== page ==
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The National Academy of Sciences is a private, nonprofit, self-perpetuating society of distinguished scholars engaged in scientific and engineering research, dedicated to the furtherance of science and technology and to their use for the general welfare. Upon the authority of the charter granted to it by the Congress in 1863, the Academy has a mandate that requires it to advise the federal gov- ernment on scientific and technical matters. Dr. Ralph J. Cicerone is president of the National Academy of Sciences. The National Academy of Engineering was established in 1964, under the charter of the National Academy of Sciences, as a parallel organization of out- standing engineers. It is autonomous in its administration and in the selection of its members, sharing with the National Academy of Sciences the responsibility for advising the federal government. The National Academy of Engineering also sponsors engineering programs aimed at meeting national needs, encourages education and research, and recognizes the superior achievements of engineers. Dr. Charles M. Vest is president of the National Academy of Engineering. The Institute of Medicine was established in 1970 by the National Academy of Sciences to secure the services of eminent members of appropriate professions in the examination of policy matters pertaining to the health of the public. The Institute acts under the responsibility given to the National Academy of Sciences by its congressional charter to be an adviser to the federal government and, upon its own initiative, to identify issues of medical care, research, and education. Dr. Harvey V. Fineberg is president of the Institute of Medicine. The National Research Council was organized by the National Academy of Sciences in 1916 to associate the broad community of science and technology with the Academy’s purposes of furthering knowledge and advising the federal government. Functioning in accordance with general policies determined by the Academy, the Council has become the principal operating agency of both the National Academy of Sciences and the National Academy of Engineering in providing services to the government, the public, and the scientific and engi- neering communities. The Council is administered jointly by both Academies and the Institute of Medicine. Dr. Ralph J. Cicerone and Dr. Charles M. Vest are chair and vice chair, respectively, of the National Research Council. www.national-academies.org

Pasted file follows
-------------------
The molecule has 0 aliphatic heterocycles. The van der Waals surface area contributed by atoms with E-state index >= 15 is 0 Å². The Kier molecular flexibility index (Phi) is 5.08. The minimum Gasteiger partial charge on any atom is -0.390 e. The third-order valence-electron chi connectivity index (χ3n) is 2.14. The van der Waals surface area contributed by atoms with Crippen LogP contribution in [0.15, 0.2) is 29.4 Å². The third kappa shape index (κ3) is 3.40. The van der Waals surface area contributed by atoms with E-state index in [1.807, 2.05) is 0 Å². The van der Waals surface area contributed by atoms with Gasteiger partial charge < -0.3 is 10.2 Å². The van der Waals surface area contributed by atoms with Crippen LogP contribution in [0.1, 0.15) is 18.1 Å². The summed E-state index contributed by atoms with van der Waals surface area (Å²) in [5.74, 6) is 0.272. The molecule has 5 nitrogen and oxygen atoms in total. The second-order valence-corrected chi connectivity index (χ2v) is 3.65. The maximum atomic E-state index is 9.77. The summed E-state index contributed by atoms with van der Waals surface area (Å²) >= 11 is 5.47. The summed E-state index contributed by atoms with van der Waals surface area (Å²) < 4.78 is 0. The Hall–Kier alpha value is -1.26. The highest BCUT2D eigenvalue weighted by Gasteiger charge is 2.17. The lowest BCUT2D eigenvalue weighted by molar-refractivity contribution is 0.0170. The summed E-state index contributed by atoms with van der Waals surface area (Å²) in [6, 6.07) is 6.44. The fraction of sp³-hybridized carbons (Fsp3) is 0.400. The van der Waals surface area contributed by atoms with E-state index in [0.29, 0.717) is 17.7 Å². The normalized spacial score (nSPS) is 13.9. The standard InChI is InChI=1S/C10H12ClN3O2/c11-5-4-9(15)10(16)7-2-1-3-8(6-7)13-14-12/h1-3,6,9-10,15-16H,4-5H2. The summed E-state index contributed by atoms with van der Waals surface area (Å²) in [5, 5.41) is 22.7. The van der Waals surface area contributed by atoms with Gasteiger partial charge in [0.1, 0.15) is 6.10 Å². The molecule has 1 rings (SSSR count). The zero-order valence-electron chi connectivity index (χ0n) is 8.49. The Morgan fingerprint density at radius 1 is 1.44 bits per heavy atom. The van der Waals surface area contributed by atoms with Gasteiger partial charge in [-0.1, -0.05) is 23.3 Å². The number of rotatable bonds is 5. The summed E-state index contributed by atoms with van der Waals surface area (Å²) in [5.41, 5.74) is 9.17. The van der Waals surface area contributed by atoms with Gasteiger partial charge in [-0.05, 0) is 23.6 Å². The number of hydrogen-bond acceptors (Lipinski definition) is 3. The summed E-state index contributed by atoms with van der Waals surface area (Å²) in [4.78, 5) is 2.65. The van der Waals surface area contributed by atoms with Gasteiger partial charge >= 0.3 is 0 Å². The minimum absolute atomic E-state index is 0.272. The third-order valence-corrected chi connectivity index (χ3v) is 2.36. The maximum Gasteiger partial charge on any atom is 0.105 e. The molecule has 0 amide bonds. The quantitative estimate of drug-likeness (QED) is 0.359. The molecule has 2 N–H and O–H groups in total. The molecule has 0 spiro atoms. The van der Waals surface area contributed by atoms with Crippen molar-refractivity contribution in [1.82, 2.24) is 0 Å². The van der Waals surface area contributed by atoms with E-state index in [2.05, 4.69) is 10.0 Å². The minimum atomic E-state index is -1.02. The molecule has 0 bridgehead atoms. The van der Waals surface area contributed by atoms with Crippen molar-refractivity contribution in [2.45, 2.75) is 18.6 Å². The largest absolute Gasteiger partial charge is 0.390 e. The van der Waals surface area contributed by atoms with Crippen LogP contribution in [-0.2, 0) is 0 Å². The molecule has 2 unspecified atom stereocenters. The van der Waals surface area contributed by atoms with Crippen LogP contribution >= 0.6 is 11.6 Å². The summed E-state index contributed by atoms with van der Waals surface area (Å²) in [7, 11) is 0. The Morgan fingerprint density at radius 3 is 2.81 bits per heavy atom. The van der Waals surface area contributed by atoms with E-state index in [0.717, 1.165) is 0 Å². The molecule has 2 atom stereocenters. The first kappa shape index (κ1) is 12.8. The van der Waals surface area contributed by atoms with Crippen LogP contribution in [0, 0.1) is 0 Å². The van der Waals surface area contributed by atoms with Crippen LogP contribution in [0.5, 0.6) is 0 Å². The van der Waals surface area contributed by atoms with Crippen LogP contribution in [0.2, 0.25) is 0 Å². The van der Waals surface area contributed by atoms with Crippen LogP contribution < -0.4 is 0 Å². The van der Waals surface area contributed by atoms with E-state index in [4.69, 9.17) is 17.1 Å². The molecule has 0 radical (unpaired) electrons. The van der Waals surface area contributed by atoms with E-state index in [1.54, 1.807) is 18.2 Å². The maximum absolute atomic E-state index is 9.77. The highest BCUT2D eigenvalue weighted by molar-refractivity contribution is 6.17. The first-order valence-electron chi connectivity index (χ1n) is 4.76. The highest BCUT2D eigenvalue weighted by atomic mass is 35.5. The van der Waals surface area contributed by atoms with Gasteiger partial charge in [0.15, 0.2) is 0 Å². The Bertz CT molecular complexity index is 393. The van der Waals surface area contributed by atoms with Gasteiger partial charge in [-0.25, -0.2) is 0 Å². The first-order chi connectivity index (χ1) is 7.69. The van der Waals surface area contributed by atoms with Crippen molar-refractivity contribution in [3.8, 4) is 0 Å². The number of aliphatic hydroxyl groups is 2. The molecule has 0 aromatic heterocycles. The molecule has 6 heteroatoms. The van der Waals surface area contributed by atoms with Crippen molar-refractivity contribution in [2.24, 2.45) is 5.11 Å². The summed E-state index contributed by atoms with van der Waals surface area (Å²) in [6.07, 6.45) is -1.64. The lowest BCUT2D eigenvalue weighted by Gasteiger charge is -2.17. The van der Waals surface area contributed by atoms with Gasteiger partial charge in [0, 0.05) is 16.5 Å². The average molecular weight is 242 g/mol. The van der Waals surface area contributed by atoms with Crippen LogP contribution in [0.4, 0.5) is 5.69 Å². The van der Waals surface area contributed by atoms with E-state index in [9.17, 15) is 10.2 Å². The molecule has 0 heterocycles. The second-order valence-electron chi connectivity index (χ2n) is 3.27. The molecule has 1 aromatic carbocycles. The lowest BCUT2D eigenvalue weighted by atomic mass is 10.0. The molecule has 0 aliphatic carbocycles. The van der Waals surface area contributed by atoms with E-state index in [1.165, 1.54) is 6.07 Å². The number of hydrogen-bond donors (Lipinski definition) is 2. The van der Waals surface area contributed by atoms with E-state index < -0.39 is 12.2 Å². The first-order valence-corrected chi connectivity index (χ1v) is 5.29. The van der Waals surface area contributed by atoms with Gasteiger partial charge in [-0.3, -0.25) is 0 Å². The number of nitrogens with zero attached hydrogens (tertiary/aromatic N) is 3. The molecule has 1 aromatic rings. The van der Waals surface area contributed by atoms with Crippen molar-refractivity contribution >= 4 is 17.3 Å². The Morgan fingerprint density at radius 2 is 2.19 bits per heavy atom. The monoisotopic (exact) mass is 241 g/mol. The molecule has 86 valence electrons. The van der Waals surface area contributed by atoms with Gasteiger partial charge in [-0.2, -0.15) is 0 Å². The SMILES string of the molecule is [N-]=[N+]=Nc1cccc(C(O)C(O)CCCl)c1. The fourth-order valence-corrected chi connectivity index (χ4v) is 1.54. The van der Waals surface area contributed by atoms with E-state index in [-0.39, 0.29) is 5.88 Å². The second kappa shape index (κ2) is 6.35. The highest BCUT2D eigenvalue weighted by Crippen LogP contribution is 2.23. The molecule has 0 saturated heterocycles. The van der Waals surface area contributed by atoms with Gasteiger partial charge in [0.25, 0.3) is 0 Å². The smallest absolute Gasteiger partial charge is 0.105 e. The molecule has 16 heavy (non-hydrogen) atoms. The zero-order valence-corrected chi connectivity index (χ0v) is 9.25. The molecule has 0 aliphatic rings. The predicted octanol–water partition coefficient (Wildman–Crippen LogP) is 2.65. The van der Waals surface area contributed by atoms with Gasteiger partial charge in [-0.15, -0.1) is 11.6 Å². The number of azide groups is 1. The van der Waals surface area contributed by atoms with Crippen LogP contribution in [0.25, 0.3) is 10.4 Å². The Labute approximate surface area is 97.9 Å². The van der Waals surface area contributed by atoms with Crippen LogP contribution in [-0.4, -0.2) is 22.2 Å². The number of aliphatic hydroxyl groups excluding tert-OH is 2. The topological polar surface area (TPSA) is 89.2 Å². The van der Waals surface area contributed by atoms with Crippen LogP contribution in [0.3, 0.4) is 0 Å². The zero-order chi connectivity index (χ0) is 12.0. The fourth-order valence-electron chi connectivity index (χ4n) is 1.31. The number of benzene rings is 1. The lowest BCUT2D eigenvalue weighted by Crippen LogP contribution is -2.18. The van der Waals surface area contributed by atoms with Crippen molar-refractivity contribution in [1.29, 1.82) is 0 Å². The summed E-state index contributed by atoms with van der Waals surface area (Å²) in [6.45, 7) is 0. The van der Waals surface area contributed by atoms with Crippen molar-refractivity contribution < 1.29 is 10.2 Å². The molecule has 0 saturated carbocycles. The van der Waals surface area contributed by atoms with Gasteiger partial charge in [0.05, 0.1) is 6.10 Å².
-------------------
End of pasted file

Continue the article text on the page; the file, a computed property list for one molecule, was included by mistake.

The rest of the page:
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COMMITTEE ON THE USE OF CHIMPANZEES IN BIOMEDICAL AND BEHAVIORAL RESEARCH JEFFREY P. KAHN (Chair), Johns Hopkins University Berman Institute of Bioethics JOHN G. BARTLETT, Johns Hopkins University School of Medicine H. RUSSELL BERNARD, University of Florida FLOYD E. BLOOM, The Scripps Research Institute WARNER C. GREENE, University of California, San Francisco DIANE E. GRIFFIN, Johns Hopkins Bloomberg School of Public Health EDWARD E. HARLOW, Harvard University School of Medicine JAY R. KAPLAN, Wake Forest School of Medicine MARGARET S. LANDI, GlaxoSmithKline FREDERICK A. MURPHY, The University of Texas Medical Branch at Galveston ROBERT SAPOLSKY, Stanford University SHARON TERRY, Genetic Alliance Study Staff BRUCE M. ALTEVOGT, Study Director MARILEE K. SHELTON-DAVENPORT, Senior Program Officer DIANA E. PANKEVICH, Associate Program Officer LORA K. TAYLOR, Senior Project Assistant ALEX R. REPACE, Senior Project Assistant ANDREW M. POPE, Director, Board on Health Sciences Policy FRANCES E. SHARPLES, Director, Board on Life Sciences v